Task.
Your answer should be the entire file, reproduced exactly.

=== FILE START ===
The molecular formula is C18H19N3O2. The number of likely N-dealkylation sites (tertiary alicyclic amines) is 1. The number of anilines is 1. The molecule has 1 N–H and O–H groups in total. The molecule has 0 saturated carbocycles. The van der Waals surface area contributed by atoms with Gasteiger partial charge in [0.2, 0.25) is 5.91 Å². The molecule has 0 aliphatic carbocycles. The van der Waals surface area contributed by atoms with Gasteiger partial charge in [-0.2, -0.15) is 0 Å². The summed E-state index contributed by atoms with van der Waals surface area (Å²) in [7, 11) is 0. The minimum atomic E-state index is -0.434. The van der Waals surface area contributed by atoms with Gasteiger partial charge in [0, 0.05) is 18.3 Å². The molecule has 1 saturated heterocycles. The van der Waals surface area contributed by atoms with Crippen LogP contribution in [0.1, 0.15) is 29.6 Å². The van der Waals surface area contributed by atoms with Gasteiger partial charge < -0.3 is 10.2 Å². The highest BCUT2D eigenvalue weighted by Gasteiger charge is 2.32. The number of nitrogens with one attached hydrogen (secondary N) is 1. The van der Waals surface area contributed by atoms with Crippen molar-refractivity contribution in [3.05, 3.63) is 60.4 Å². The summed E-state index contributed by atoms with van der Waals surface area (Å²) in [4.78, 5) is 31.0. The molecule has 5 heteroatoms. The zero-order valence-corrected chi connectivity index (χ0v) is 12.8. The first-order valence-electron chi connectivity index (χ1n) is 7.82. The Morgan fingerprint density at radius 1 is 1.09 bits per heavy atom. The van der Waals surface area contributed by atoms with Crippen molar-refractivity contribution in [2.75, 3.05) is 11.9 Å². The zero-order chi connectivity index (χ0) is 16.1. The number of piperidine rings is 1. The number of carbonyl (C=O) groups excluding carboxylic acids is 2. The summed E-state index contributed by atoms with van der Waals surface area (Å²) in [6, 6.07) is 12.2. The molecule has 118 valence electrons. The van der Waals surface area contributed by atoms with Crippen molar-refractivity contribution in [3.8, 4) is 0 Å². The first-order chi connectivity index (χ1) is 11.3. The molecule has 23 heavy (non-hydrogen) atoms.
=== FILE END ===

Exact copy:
The molecular formula is C18H19N3O2. The number of likely N-dealkylation sites (tertiary alicyclic amines) is 1. The number of anilines is 1. The molecule has 1 N–H and O–H groups in total. The molecule has 0 saturated carbocycles. The van der Waals surface area contributed by atoms with Gasteiger partial charge in [0.2, 0.25) is 5.91 Å². The molecule has 0 aliphatic carbocycles. The van der Waals surface area contributed by atoms with Gasteiger partial charge in [-0.2, -0.15) is 0 Å². The summed E-state index contributed by atoms with van der Waals surface area (Å²) in [7, 11) is 0. The minimum atomic E-state index is -0.434. The van der Waals surface area contributed by atoms with Gasteiger partial charge in [0, 0.05) is 18.3 Å². The molecule has 1 saturated heterocycles. The van der Waals surface area contributed by atoms with Crippen LogP contribution in [0.1, 0.15) is 29.6 Å². The van der Waals surface area contributed by atoms with Gasteiger partial charge < -0.3 is 10.2 Å². The highest BCUT2D eigenvalue weighted by Gasteiger charge is 2.32. The number of nitrogens with one attached hydrogen (secondary N) is 1. The van der Waals surface area contributed by atoms with Crippen molar-refractivity contribution in [3.05, 3.63) is 60.4 Å². The summed E-state index contributed by atoms with van der Waals surface area (Å²) in [4.78, 5) is 31.0. The molecule has 5 heteroatoms. The zero-order valence-corrected chi connectivity index (χ0v) is 12.8. The first-order valence-electron chi connectivity index (χ1n) is 7.82. The Morgan fingerprint density at radius 1 is 1.09 bits per heavy atom. The van der Waals surface area contributed by atoms with Crippen molar-refractivity contribution in [2.75, 3.05) is 11.9 Å². The zero-order chi connectivity index (χ0) is 16.1. The number of piperidine rings is 1. The number of carbonyl (C=O) groups excluding carboxylic acids is 2. The summed E-state index contributed by atoms with van der Waals surface area (Å²) in [6, 6.07) is 12.2. The molecule has 118 valence electrons. The van der Waals surface area contributed by atoms with Crippen molar-refractivity contribution in [3.8, 4) is 0 Å². The first-order chi connectivity index (χ1) is 11.3. The molecule has 23 heavy (non-hydrogen) atoms.